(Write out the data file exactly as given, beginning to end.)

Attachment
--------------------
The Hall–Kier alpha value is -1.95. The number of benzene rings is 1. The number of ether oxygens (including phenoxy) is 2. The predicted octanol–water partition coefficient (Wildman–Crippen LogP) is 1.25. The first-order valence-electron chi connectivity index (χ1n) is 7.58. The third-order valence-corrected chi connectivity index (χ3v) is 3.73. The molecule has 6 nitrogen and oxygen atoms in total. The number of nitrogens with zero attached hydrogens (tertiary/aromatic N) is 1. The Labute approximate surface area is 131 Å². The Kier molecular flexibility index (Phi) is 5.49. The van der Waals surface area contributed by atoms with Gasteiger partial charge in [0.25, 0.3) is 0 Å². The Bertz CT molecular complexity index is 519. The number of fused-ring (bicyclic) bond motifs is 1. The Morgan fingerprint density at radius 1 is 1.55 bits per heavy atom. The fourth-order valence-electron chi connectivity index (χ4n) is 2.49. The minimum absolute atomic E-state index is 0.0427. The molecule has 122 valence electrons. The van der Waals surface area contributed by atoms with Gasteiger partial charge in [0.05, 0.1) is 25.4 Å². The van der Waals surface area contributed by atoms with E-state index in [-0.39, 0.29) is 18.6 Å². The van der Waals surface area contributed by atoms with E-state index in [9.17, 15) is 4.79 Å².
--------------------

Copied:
The Hall–Kier alpha value is -1.95. The number of benzene rings is 1. The number of ether oxygens (including phenoxy) is 2. The predicted octanol–water partition coefficient (Wildman–Crippen LogP) is 1.25. The first-order valence-electron chi connectivity index (χ1n) is 7.58. The third-order valence-corrected chi connectivity index (χ3v) is 3.73. The molecule has 6 nitrogen and oxygen atoms in total. The number of nitrogens with zero attached hydrogens (tertiary/aromatic N) is 1. The Labute approximate surface area is 131 Å². The Kier molecular flexibility index (Phi) is 5.49. The van der Waals surface area contributed by atoms with Gasteiger partial charge in [0.25, 0.3) is 0 Å². The Bertz CT molecular complexity index is 519. The number of fused-ring (bicyclic) bond motifs is 1. The Morgan fingerprint density at radius 1 is 1.55 bits per heavy atom. The fourth-order valence-electron chi connectivity index (χ4n) is 2.49. The minimum absolute atomic E-state index is 0.0427. The molecule has 122 valence electrons. The van der Waals surface area contributed by atoms with Gasteiger partial charge in [0.05, 0.1) is 25.4 Å². The van der Waals surface area contributed by atoms with E-state index in [-0.39, 0.29) is 18.6 Å². The van der Waals surface area contributed by atoms with E-state index in [9.17, 15) is 4.79 Å².